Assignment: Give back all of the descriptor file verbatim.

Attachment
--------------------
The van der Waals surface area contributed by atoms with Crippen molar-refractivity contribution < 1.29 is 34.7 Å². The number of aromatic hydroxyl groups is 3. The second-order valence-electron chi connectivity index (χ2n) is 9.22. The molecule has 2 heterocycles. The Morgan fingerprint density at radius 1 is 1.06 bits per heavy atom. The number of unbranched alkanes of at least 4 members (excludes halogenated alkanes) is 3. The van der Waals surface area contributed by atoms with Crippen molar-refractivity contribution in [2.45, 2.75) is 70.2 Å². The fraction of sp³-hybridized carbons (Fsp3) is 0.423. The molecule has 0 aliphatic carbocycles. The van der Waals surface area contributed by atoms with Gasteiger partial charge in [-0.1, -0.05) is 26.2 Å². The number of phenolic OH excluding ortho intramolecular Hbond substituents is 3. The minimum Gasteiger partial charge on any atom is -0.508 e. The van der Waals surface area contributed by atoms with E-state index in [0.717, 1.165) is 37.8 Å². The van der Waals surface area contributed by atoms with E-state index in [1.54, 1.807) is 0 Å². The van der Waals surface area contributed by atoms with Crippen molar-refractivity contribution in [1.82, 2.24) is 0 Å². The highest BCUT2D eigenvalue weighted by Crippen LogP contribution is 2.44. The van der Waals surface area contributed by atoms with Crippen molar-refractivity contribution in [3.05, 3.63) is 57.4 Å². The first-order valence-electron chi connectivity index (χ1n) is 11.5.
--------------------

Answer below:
The van der Waals surface area contributed by atoms with Crippen molar-refractivity contribution < 1.29 is 34.7 Å². The number of aromatic hydroxyl groups is 3. The second-order valence-electron chi connectivity index (χ2n) is 9.22. The molecule has 2 heterocycles. The Morgan fingerprint density at radius 1 is 1.06 bits per heavy atom. The number of unbranched alkanes of at least 4 members (excludes halogenated alkanes) is 3. The van der Waals surface area contributed by atoms with Crippen molar-refractivity contribution in [2.45, 2.75) is 70.2 Å². The fraction of sp³-hybridized carbons (Fsp3) is 0.423. The molecule has 0 aliphatic carbocycles. The van der Waals surface area contributed by atoms with Gasteiger partial charge in [-0.1, -0.05) is 26.2 Å². The number of phenolic OH excluding ortho intramolecular Hbond substituents is 3. The minimum Gasteiger partial charge on any atom is -0.508 e. The van der Waals surface area contributed by atoms with E-state index in [0.717, 1.165) is 37.8 Å². The van der Waals surface area contributed by atoms with E-state index in [1.54, 1.807) is 0 Å². The van der Waals surface area contributed by atoms with Crippen molar-refractivity contribution in [1.82, 2.24) is 0 Å². The highest BCUT2D eigenvalue weighted by Crippen LogP contribution is 2.44. The van der Waals surface area contributed by atoms with Crippen molar-refractivity contribution in [3.05, 3.63) is 57.4 Å². The first-order valence-electron chi connectivity index (χ1n) is 11.5.